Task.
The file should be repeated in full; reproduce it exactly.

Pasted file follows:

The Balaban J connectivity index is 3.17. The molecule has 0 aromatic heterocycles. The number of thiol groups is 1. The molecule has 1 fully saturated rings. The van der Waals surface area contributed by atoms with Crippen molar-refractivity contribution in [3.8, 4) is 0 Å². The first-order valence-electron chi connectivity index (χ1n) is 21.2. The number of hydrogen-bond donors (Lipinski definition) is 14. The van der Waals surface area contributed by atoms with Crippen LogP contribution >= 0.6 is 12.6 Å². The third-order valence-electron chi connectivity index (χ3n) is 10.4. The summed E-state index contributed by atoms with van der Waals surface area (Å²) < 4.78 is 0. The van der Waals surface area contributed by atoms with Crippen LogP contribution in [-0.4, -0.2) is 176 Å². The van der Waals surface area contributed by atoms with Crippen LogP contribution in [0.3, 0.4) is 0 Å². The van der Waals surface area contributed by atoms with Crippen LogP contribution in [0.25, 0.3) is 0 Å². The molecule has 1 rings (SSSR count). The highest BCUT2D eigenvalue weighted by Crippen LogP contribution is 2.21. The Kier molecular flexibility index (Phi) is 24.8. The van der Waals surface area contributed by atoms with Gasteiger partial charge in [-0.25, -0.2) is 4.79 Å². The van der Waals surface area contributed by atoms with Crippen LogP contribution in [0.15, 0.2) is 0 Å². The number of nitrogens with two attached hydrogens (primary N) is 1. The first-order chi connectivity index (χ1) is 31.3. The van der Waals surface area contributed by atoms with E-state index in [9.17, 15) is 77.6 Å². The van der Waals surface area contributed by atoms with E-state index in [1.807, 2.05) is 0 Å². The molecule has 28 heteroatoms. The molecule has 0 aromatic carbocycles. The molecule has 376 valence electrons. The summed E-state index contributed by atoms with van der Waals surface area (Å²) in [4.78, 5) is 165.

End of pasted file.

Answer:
The Balaban J connectivity index is 3.17. The molecule has 0 aromatic heterocycles. The number of thiol groups is 1. The molecule has 1 fully saturated rings. The van der Waals surface area contributed by atoms with Crippen molar-refractivity contribution in [3.8, 4) is 0 Å². The first-order valence-electron chi connectivity index (χ1n) is 21.2. The number of hydrogen-bond donors (Lipinski definition) is 14. The van der Waals surface area contributed by atoms with Crippen LogP contribution >= 0.6 is 12.6 Å². The third-order valence-electron chi connectivity index (χ3n) is 10.4. The summed E-state index contributed by atoms with van der Waals surface area (Å²) < 4.78 is 0. The van der Waals surface area contributed by atoms with Crippen LogP contribution in [-0.4, -0.2) is 176 Å². The van der Waals surface area contributed by atoms with Crippen LogP contribution in [0.3, 0.4) is 0 Å². The van der Waals surface area contributed by atoms with Crippen LogP contribution in [0.25, 0.3) is 0 Å². The molecule has 1 rings (SSSR count). The highest BCUT2D eigenvalue weighted by Crippen LogP contribution is 2.21. The Kier molecular flexibility index (Phi) is 24.8. The van der Waals surface area contributed by atoms with Gasteiger partial charge in [-0.25, -0.2) is 4.79 Å². The van der Waals surface area contributed by atoms with Crippen LogP contribution in [0.15, 0.2) is 0 Å². The number of nitrogens with two attached hydrogens (primary N) is 1. The first-order chi connectivity index (χ1) is 31.3. The van der Waals surface area contributed by atoms with E-state index in [9.17, 15) is 77.6 Å². The van der Waals surface area contributed by atoms with E-state index in [1.807, 2.05) is 0 Å². The molecule has 28 heteroatoms. The molecule has 0 aromatic carbocycles. The molecule has 376 valence electrons. The summed E-state index contributed by atoms with van der Waals surface area (Å²) in [4.78, 5) is 165.